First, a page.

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Egypt

The events that preceded and followed the downfall of then octogenarian Hosni Mubarak in February 2011 are tackled by Robert Springborg in the pithily book titled Egypt. The steady decline in Egypt’s fortunes is unpacked in six chapters, while the causes for the continued staying power of the army is of especial importance.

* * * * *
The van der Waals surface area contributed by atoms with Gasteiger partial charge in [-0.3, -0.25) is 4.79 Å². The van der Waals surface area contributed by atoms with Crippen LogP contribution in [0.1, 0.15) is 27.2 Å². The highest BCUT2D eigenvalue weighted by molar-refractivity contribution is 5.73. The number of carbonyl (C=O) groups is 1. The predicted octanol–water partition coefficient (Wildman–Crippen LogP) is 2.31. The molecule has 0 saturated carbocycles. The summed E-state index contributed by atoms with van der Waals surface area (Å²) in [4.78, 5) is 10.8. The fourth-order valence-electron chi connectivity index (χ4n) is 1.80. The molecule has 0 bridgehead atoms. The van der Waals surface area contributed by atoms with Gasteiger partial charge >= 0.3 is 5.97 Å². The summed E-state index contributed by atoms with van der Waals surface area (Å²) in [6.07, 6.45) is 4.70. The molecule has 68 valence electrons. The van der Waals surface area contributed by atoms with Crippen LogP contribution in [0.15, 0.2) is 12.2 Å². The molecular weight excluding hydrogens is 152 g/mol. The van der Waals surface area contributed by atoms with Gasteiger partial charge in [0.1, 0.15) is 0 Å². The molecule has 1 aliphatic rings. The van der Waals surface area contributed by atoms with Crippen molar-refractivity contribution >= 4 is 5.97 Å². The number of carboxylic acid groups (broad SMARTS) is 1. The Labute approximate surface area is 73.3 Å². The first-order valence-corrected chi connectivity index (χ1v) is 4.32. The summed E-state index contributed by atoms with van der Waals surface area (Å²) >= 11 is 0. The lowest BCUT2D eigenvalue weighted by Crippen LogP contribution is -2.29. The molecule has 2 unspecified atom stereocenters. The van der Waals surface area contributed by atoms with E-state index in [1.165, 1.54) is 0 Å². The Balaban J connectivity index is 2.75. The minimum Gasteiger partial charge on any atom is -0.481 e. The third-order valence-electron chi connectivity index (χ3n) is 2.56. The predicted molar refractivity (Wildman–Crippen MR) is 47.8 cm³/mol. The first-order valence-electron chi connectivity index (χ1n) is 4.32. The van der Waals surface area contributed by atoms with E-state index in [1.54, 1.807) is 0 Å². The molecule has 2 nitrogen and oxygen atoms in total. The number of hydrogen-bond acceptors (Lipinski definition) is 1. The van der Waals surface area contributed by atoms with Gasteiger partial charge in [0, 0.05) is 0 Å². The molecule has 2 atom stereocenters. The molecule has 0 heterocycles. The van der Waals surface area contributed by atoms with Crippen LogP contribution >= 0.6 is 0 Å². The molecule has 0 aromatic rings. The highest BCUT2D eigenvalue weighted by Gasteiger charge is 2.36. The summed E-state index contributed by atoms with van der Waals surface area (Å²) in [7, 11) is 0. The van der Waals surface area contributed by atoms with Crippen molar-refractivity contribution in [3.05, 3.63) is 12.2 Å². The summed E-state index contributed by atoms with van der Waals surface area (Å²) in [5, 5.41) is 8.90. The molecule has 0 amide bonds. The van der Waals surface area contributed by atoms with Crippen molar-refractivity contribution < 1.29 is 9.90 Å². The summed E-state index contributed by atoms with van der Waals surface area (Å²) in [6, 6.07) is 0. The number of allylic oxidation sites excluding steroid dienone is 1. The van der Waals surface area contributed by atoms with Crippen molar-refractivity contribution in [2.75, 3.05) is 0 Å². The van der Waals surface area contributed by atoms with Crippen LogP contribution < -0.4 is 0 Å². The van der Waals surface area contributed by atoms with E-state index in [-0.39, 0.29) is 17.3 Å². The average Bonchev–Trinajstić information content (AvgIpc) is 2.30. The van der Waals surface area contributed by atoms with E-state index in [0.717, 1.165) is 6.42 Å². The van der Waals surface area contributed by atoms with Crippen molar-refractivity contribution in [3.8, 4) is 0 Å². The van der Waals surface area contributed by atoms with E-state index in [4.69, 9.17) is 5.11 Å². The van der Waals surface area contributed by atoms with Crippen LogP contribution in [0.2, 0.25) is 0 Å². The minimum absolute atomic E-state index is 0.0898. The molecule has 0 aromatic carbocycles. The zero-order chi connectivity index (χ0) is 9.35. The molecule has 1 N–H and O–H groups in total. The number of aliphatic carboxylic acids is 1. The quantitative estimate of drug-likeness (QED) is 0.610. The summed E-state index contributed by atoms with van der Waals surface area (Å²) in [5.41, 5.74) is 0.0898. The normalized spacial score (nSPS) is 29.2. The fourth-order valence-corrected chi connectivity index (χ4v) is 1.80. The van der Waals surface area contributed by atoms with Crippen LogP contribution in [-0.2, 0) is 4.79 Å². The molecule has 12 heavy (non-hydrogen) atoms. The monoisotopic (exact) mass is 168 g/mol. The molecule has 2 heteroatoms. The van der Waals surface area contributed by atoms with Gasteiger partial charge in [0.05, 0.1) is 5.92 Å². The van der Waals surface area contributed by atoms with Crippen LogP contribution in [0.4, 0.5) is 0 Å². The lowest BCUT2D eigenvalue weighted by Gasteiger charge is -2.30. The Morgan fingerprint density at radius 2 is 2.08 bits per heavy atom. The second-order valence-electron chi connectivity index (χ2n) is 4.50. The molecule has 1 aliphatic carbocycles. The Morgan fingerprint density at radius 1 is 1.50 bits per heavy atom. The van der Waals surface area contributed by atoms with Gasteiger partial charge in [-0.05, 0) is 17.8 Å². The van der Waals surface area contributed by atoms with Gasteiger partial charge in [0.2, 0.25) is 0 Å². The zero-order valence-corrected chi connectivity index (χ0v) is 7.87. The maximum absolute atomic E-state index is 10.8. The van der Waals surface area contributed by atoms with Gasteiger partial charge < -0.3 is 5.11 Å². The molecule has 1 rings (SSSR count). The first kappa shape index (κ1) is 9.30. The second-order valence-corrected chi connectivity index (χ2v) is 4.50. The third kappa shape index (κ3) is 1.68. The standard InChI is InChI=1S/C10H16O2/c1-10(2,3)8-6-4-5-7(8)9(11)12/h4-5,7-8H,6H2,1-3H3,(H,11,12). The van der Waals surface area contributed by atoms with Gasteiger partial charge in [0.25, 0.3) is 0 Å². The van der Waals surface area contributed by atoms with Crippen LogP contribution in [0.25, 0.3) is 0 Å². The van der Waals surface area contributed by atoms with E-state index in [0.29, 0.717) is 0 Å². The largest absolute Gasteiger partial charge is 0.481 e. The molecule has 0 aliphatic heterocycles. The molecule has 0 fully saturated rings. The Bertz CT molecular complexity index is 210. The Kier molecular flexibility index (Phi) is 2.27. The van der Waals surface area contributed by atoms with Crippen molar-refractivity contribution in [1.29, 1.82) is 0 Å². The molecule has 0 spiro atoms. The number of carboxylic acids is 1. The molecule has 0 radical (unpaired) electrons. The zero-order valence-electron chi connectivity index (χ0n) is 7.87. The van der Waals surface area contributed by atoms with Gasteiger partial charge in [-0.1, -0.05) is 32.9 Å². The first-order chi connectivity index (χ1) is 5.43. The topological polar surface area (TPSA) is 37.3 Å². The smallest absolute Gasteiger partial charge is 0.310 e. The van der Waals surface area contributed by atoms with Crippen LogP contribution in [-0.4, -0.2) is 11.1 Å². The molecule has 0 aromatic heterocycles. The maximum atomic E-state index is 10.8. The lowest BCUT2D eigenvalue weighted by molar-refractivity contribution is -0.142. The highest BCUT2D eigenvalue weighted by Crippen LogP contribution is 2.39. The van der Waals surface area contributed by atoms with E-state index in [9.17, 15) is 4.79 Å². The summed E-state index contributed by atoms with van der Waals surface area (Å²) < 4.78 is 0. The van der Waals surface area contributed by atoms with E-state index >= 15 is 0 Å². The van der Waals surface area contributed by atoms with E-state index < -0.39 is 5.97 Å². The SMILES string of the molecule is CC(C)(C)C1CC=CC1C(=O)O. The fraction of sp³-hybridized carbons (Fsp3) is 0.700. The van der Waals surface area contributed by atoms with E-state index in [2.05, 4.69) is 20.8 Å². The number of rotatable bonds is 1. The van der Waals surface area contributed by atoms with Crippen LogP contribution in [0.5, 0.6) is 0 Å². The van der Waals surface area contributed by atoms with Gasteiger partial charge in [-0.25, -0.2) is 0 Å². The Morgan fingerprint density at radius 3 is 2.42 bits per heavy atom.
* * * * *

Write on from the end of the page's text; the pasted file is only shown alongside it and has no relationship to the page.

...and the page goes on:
The events that preceded and followed the downfall of then octogenarian Hosni Mubarak in February 2011 are tackled by Robert Springborg in the pithily book titled Egypt. The steady decline in Egypt’s fortunes is unpacked in six chapters, while the causes for the continued staying power of the army is of especial importance. In the preface and chapter one, Springborg interweaves the historical record of Egypt’s unity as a state and nation from antiquity (pp. xiii, 9-10) with topical questions about the “coup-volution” of 2011 (pp. 5-30). The failure of the popular uprising to translate into a democratic transition in Egypt is attributed to seven factors, including the country’s population being “too rural” (p. 14) and the “shrinking demographic enclave” of the greatly vaunted middle class (p. 15). Existing problems, namely the longstanding squandering of Egypt’s heritage by the military, were compounded by the coup-volution. Chapter two widens the analysis to the nature of the deep state. Gamal Abdel Nasser is credited with establishing the deep state as a limited access order that initiated a process of continuous decline (p. 33). The state, mired in a “socio-fiscal trap,” began to be tasked to do more with dwindling revenues (pp. 44-45, 161). Three legs of the deep state are identified: the military, the presidency and intelligence services (p. 48). Frequent comparisons are made in chapter three between Mubarak, Anwar Sadat and Nasser on the one hand, and Abdel Fattah el-Sisi on the other hand, about the preservation of their hold on power through coup-proofing (pp. 48-51). Chapter three is a foray into the “superstructural” institutions of the state controlled through the deep state’s despotic power. A duopoly of sorts exists in the executive pitting of military officers against intelligence agents, thus ensuring that no single group is supreme over any other (pp. 74-75). An overstaffed judiciary, swinging from less to mor

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